An historic literary event: the publication of a newly discovered novel, the earliest known work from Harper Lee, the beloved, bestselling author of the Pulitzer Prize-winning classic, To Kill a Mockingbird.
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Set in the bleak British years following WWI, where the poor are
starving in the streets of London, an anonymous anarchist sends
bombs to the quiescent rich and powerful. FBI agent Harris
Stuyvesant and the mysterious, troubled UK veteran, Bennett
Grey, find themselves in unlikely partnership, desperately stalking
a suspect lying close to Grey's heart.
You know her name, and you’ve read her Mary Russell books, but have you read Laurie King’s Kate Martinelli series? If not, you’re in for such a treat! I adore Martinelli. Kate is a gay detective working in San Francisco, who is smart, dogged, and not afraid to dive into a case head on. A Grave Talent is exactly what you'd expect from King—a complex, thrilling mystery. —Flannery
The Gods of Gotham introduced the world to Timothy Wilde: first detective of the nascent NYPD, gifted with unusual observation, deduction, and conscience. Here, Wilde faces down the political corruption of Tamany Hall as an arsonist threatens to burn the city to the ground—or at least, the defenseless parts. All mysteries will be revealed, all debts paid, and Wilde’s fate will be sealed in this epic conclusion to Lyndsay Faye’s wonderfully visceral mystery trilogy. —Jocelyn
The mix of political and historical details lends a depth to this vivid thriller. Locke plots a twisting path that has many subtle aspects as her main character, Jay Porter, tries to keep a murder from messing up his life. Set in the 1980s, the story also takes many trips back to Jay’s more radical youth as he tries to reconcile his past, his present, and his sense of morality. It’s part social commentary, part nail-biter, and altogether highly recommended. —Nici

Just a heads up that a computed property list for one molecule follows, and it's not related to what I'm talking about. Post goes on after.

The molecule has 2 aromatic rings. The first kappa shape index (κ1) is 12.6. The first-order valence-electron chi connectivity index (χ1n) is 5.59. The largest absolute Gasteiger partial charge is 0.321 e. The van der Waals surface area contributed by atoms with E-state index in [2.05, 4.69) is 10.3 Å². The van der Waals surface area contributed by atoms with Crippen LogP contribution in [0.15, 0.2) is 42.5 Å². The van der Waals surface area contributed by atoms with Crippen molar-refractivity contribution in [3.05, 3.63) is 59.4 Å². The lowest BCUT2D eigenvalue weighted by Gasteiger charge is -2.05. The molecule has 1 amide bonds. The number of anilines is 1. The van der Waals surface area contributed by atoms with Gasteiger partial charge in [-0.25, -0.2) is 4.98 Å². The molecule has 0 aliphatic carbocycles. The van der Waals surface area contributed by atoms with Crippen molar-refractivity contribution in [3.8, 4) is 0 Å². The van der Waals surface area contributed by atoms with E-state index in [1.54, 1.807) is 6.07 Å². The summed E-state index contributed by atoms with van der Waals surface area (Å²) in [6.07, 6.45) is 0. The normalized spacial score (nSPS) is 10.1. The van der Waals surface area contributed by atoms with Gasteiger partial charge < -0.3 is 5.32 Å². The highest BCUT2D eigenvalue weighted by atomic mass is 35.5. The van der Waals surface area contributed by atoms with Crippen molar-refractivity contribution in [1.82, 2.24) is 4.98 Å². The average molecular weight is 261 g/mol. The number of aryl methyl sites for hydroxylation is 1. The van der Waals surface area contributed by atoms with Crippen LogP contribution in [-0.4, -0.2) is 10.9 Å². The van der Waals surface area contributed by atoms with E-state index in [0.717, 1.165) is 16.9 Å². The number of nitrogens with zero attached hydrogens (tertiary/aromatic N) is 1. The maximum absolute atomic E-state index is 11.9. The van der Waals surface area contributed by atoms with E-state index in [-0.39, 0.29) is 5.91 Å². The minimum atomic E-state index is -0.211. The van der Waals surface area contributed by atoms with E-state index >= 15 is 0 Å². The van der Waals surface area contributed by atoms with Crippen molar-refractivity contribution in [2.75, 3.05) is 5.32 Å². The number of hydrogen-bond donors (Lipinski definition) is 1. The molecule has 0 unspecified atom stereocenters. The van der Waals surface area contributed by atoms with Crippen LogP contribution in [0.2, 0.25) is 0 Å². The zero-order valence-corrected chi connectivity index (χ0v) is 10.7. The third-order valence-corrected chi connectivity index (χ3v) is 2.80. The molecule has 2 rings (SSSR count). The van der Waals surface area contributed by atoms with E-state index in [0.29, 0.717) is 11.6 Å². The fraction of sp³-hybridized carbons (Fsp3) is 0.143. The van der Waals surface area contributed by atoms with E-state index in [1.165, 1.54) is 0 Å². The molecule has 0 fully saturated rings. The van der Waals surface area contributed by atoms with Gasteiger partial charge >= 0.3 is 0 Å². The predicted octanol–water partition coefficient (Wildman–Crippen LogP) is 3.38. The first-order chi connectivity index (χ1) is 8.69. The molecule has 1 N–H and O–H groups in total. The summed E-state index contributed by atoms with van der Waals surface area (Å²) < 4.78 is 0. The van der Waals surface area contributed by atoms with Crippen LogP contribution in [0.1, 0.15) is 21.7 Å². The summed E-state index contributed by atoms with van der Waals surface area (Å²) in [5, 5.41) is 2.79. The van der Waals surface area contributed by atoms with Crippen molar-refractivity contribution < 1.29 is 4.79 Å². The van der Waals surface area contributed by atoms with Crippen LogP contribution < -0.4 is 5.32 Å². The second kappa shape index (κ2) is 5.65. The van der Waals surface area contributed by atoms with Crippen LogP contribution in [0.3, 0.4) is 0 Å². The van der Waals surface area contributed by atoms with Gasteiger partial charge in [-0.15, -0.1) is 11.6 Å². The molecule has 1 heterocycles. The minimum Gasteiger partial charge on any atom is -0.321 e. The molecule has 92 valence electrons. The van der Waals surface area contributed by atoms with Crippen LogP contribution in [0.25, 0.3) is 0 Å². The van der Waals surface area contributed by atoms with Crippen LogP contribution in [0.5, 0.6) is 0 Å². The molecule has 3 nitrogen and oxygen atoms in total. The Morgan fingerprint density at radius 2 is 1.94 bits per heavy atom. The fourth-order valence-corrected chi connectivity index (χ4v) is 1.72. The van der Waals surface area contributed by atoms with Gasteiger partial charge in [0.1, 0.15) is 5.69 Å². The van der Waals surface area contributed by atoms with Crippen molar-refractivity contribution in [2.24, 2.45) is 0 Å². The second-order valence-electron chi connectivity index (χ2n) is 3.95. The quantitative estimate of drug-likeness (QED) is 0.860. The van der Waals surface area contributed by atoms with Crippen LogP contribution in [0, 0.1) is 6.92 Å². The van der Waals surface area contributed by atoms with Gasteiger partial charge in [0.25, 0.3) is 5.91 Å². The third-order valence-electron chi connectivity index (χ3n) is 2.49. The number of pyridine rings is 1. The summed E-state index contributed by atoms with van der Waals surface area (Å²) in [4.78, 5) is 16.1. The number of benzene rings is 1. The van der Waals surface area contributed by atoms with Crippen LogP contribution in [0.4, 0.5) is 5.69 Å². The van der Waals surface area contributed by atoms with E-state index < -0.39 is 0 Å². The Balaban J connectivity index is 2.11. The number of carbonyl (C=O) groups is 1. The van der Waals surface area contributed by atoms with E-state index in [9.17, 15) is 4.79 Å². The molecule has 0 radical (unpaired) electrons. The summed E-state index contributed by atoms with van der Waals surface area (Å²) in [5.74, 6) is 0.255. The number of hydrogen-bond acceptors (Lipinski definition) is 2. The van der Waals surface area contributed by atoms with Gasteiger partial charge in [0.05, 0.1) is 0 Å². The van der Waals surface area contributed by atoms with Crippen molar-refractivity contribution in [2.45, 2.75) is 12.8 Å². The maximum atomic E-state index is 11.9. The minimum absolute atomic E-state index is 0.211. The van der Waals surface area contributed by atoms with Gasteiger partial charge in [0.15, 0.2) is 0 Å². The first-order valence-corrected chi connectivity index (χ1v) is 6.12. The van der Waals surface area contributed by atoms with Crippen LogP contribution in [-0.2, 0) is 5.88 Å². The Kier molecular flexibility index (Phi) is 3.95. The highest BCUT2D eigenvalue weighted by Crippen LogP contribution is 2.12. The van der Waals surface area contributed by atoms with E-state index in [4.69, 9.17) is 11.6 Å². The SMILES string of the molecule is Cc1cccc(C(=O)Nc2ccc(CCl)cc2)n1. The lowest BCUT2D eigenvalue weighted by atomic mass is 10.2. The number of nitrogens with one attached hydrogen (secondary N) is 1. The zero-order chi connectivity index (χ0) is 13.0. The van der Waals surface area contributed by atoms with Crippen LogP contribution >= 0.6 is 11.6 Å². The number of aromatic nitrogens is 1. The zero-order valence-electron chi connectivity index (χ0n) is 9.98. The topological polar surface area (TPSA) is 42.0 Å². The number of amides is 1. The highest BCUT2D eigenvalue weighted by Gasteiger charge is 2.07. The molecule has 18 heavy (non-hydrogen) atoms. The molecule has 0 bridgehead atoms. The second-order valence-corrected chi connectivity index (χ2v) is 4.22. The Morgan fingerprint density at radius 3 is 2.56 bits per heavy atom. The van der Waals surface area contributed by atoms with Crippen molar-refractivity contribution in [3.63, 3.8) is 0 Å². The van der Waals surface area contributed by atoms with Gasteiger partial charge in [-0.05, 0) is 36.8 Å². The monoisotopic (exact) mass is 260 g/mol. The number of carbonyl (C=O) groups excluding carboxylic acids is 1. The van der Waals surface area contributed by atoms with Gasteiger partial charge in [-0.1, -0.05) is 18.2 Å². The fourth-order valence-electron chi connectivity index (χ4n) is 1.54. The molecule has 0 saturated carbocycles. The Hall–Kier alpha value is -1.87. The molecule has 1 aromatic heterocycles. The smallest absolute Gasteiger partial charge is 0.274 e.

I loved this complex book! When the curator of a Vatican exhibit about the Shroud of Turin is murdered, the blame falls on Simon, a Roman Catholic priest. His brother Alex seeks an ancient gospel that contains the clues he needs to clear his brother’s name. Drenched in history, this is the story of how far a quiet, heartbroken man will go to protect his beloveds…and how far others will go to conceal the truth. —Cat
An unabashed thriller with a conscience, Murder in the Marais rushes you through the streets of Paris in the early 90s, as France stands on the brink of terribly repeating the past. Old secrets— both personal and national—vie with current conspiracy, and a trained detective long out of the game finds herself dodging hate groups and government goons through alleyways and old graves. An exciting, fun, and heart wrenching start to a wonderful series. —Jocelyn
Ruth Galloway is comfortable in her life living on a remote salt marsh and working as an archeologist, but when a child’s bones are found buried in the moor, she’s pulled into the world of crime and murder. Ruth is a sharp-tongued, intelligent character, and I love her acerbic wit and wry observations, as well as her archeological point of view. I’ve read every book in this series and enjoyed them all. —Flannery
Lillian Jackson Braun’s Cat Who books are the original cozies. Following the adventures of the inquisitive newspaperman Qwilleran, who solves crimes in small town Michigan with hints from his two Siamese cats, these books are the definition of a fun mystery: Funny, clever, and well written. I read the whole series an enjoyed them all thoroughly. —Flannery
Craig Johnson is one of my absolute favorite mystery writers. His characters are realistic and lovable, and the Wyoming setting is as much a character as they are. His mysteries are always deftly plotted, and his sparse writing style is infused with dry humor. I’ve read every book in this series, and they just keep getting better, as evidenced with Dry Bones. I love these books!
Pleasantville is an engrossing combination of intrigue, action, and personal drama that put me in mind of an early John Grisham novel, but with far more heart. The story begins with a missing woman, a community mobilizing for a search that is all too familiar, and a lawyer who is unwillingly pulled from his personal grief into a public role. Locke weaves together the complicated lives of a powerful political family and the ongoing conflict between corporate greed and community welfare. I really enjoyed that the political intrigue initially felt outdated but Locke pulled twists and turns at the end to reveal its contemporary national implications.